Some colonies are named after the place their homesick settlers came from. Other names, like Georgia or Jamestown, were a gesture to butter up whoever funded the voyage. Only some places actually share vegetation or terrain with the homeland after which they were named, and no amount of reframing will change that.
But as Northeastern history professor Chris Parsons details in his new book A Not-So-New World: Empire and Environment in French Colonial North America, when Samuel de Champlain arrived in Canada from France, that didn’t stop him from trying.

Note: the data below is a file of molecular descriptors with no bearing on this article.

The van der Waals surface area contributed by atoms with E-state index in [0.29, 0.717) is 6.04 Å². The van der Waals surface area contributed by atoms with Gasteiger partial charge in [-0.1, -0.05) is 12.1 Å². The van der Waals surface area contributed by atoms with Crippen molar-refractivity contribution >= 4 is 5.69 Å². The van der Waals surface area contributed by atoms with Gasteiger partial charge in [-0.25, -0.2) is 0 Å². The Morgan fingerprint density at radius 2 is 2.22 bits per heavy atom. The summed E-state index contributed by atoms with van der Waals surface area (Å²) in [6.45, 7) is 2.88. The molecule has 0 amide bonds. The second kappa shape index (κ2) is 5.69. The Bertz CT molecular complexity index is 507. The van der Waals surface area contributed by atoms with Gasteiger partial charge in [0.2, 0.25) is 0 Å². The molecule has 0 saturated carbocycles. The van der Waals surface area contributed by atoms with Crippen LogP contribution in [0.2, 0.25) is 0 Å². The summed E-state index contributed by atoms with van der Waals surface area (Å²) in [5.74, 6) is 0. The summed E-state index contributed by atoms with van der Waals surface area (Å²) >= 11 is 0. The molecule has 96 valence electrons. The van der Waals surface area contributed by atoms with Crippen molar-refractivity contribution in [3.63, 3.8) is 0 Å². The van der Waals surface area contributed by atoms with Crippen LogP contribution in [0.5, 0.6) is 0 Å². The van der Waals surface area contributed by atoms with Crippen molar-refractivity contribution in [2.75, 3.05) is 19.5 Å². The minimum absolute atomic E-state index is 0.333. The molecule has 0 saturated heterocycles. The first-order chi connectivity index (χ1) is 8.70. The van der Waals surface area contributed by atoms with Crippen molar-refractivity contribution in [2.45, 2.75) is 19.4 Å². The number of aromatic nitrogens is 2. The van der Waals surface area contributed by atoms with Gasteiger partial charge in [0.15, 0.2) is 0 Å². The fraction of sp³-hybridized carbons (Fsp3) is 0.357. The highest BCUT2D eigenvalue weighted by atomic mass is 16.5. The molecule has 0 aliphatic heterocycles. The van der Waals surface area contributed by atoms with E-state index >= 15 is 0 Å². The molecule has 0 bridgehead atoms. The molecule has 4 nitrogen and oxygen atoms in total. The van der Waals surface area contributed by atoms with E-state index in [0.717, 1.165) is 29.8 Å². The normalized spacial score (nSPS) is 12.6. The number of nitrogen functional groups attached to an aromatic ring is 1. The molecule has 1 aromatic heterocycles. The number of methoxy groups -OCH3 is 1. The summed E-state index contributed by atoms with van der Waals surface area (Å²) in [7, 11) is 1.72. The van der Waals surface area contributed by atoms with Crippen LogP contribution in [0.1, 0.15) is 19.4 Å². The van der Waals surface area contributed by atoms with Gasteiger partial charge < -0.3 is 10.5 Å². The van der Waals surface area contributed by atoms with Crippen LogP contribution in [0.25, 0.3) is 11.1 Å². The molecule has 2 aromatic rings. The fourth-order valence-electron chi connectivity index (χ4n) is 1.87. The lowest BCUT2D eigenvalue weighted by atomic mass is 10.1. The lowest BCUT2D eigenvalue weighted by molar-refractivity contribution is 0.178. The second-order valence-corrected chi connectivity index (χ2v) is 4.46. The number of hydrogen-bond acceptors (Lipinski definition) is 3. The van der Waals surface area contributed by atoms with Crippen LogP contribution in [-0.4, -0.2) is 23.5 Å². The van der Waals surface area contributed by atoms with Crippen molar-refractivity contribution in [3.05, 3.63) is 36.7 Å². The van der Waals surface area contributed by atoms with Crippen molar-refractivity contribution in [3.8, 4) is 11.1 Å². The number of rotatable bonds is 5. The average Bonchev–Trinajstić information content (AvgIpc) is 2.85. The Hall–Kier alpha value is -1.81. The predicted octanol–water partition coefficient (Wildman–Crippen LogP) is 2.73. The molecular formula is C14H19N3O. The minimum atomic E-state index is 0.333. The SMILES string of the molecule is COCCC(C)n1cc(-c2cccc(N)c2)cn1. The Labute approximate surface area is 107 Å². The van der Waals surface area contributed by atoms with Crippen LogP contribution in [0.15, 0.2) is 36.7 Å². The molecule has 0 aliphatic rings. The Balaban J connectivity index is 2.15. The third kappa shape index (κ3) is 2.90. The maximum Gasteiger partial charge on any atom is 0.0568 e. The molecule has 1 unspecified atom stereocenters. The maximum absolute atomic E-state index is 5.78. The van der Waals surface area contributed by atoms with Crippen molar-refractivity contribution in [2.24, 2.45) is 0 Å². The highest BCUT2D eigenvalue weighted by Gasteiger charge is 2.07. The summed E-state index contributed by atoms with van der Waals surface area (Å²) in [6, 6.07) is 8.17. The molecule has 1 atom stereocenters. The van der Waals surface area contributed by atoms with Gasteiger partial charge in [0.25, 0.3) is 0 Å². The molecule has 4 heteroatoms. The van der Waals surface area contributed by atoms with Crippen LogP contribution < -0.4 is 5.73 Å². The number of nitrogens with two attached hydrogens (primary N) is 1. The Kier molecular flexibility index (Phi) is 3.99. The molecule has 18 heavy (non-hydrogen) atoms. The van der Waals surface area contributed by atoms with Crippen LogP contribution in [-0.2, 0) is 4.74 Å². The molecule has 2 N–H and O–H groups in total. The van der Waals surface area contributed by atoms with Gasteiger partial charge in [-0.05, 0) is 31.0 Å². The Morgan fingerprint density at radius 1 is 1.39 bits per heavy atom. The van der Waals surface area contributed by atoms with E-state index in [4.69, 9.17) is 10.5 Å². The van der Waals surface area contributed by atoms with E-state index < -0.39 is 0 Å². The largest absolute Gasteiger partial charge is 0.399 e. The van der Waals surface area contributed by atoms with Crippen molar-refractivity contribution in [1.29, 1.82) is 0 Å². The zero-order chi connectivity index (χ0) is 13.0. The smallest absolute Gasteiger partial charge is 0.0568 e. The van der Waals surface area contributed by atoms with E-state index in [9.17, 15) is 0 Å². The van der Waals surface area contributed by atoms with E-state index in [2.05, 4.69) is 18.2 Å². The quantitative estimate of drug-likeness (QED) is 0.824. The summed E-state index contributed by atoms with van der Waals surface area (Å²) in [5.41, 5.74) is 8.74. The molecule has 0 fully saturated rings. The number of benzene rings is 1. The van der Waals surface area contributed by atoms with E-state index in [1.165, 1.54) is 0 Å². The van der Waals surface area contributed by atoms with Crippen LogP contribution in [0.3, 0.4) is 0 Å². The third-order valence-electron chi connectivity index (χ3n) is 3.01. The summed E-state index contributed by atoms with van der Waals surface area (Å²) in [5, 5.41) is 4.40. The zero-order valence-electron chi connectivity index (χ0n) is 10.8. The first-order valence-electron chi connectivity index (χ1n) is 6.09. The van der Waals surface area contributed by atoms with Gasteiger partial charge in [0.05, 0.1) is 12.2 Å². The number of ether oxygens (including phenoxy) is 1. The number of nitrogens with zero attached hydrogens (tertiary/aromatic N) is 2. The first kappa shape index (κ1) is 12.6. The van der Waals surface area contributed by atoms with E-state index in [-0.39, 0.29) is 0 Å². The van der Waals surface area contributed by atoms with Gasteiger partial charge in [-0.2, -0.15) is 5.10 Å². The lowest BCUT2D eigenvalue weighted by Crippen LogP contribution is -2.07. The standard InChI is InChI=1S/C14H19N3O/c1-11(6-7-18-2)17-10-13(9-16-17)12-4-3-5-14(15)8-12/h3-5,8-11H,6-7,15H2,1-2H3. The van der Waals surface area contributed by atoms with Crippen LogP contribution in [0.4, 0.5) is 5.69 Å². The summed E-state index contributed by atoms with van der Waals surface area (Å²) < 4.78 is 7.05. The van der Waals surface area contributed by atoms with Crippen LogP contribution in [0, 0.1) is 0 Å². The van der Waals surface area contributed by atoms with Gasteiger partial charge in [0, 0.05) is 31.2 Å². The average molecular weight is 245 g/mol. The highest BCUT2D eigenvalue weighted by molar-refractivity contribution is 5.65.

Upon arriving in Québec, Canada, in 1608, Champlain identified what appeared to be wild versions of what he and his fellow Frenchmen grew back home. Champlain assumed the role of cultivator, attempting to formally domesticate these wild indigenous plants. He also planted seeds that had made the voyage with him.